Once I pushed pass the hills, the sore belly and mile 8 (I soooooo wanted to walk!), things seemed to get easier from then on. It also helped to know that I had little left to run. I was able to pick up the pace and finish in under 2 hours, at 10:15 pace. I also broke my 10 mile PR from the #virtual10miler in June with Rachel (1:46:xx), and set a new personal distance PR on Garmin Connect.
My post long run meal was made by this guy, (who also joined me, but finished 5 minutes faster):
I got ready, then we headed up to Aberdeen for some nuts, seeds, and other treats at our favourite health food store, then off to Union Square shopping centre for shopping at TK Maxx and dinner at Nandos with one of our couple friends. The day was culminated by a showing of Napoleon Dynamite at home, (I hadn’t watched this film in YEARS!).
|Do the chickens have talons? – source|
Sunday: rest day, four loads of laundry, cooking, school work, and the official Indian Summer! (according to my Mom, it’s only Indian Summer after September 21).
|20’C yesterday! Unheard of in Scotland!|
The bees in our yard were still busy as can be(e)!
And I made a dish that my mom used to make when I was a kid/teenager: wild rice casserole. You can’t buy wild rice in grocery stores here, but we found what could’ve possibly been the last pouch of it at the health food store, so snapped it up and shelled out close to £4 for it.
The recipe is kind of like fried wild rice. It’s really easy to make and so delicious. I’ll post the recipe soon, I promise.
Areas of Strength:
– starting slow: I’ve now learned the benefits and reaped the rewards of starting slow and now do it every single run. This is also fantastic because I get to finish fast! I’m also going to use this approach in this weekend’s Arbroath 10km. I’ve been told it’s a fast out-and-back, and unlike the Forfar 10km, it’s actually 6.2 miles.
– gains in confidence: when I first began this programme and looked ahead to the bulky training weeks (ie. now), I was unsure as to how I’d do, how I’d approach each run and I was scared about the uncomfortable experiences I might have. Now that I’ve done my longest long run to date and some intense speed/hill workouts, I’m noticing that I’m gaining much confidence in my ability as a runner. Through each interval session, I’ve thought of the chunks of time as ‘it’ll only take x minutes to complete,’ rather than ‘I can’t believe I have to run x minutes that fast/up a hill!’ It’s as though I’ve embraced the training and because of this, I can admit to actually loving it too.
– change of attitude: as mentioned above, I’ve noticed quite a change in my approach to runs, intensities and distances this training cycle. The Danielle that used to be afraid of going out of her comfort zone now embraces it and actually gets a bit excited for the workouts. Seeing progress in fitness and endurance over the last 9 weeks, compared to the last 3 years (!!!!) prior to that has been incredible! I embrace the uncomfortable threshold runs, the breathless hill runs and the sometimes tough long runs because I now know that they only make me better. And can I say, I love long runs?!?!?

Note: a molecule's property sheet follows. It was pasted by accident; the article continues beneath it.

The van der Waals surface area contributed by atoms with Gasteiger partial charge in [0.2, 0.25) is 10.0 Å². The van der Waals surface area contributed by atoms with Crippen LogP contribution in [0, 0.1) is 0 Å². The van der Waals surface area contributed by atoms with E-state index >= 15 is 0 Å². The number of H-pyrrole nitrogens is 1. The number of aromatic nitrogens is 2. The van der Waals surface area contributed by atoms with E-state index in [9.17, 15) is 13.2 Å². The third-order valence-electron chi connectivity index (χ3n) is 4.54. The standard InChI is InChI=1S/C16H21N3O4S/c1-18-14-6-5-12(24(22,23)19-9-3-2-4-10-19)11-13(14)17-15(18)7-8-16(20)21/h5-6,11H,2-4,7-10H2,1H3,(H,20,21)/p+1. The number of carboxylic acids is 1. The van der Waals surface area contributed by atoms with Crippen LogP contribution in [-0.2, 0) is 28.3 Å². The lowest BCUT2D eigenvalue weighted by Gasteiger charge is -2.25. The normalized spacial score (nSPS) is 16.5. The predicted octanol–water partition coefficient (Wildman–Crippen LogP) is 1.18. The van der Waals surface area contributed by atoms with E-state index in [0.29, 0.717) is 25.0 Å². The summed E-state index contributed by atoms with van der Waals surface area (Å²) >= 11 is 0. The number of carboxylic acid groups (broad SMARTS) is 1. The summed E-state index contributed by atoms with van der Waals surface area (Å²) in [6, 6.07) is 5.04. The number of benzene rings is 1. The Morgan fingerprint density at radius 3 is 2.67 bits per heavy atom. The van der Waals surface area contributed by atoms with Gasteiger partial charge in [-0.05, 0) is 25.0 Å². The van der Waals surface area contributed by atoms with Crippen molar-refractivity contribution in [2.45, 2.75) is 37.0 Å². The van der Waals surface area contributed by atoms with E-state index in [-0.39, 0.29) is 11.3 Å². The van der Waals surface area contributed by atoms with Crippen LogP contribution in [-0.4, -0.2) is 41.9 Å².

Areas of Growth:
– Apparently I still need to learn to read the programme: last week and this week I’ve made two mistakes in workouts because of not reading the programme properly. I tell my students to read things thoroughly and ask questions if they’re unsure about something; I should do the same myself.
– Doing. More. Abs. Enough. Said. Is ‘I keep forgetting’ a legitimate excuse?
– visualisation: this is something I used to do when I played softball and did weightlifting. I used to do it so much I would go through the motions of swinging a bat or cleaning a barbell subconsciously as I fell asleep! My body would literally move as I drifted off, and I would wake myself up from the jolts of movement. I need to start thinking about my running and racing. I think a reason why I have a lot of self-doubt come race day is down to the fact that I’ve not done any psychological preparation for the race: I haven’t thought about my race plan at all, I haven’t visualised running up hills, pushing through uncomfortably hard feelings, sprinting to the finish. All this time, I’ve somehow expected to just show up and run, then have a huge battle between running and walking raging in my head the entire race. As I’m falling asleep each night, I’m going to think about the half marathon: about reminding myself to run slooooowwwww for the first half, about picking up the pace for miles 8-12, about running the last two miles at threshold pace (hopefully!), about pushing out those feelings of self-doubt when I’m in the middle of the race and not about to give up, about running each stride, and about trusting my training.
By the way, you know who else is into their tapers? Hyedi, who is running the Twin Cities Marathon (her second) October 6th, and Rachel, who is running the Loch Ness Marathon this weekend, (her third marathon overall, and second time running Loch Ness). Good luck ladies!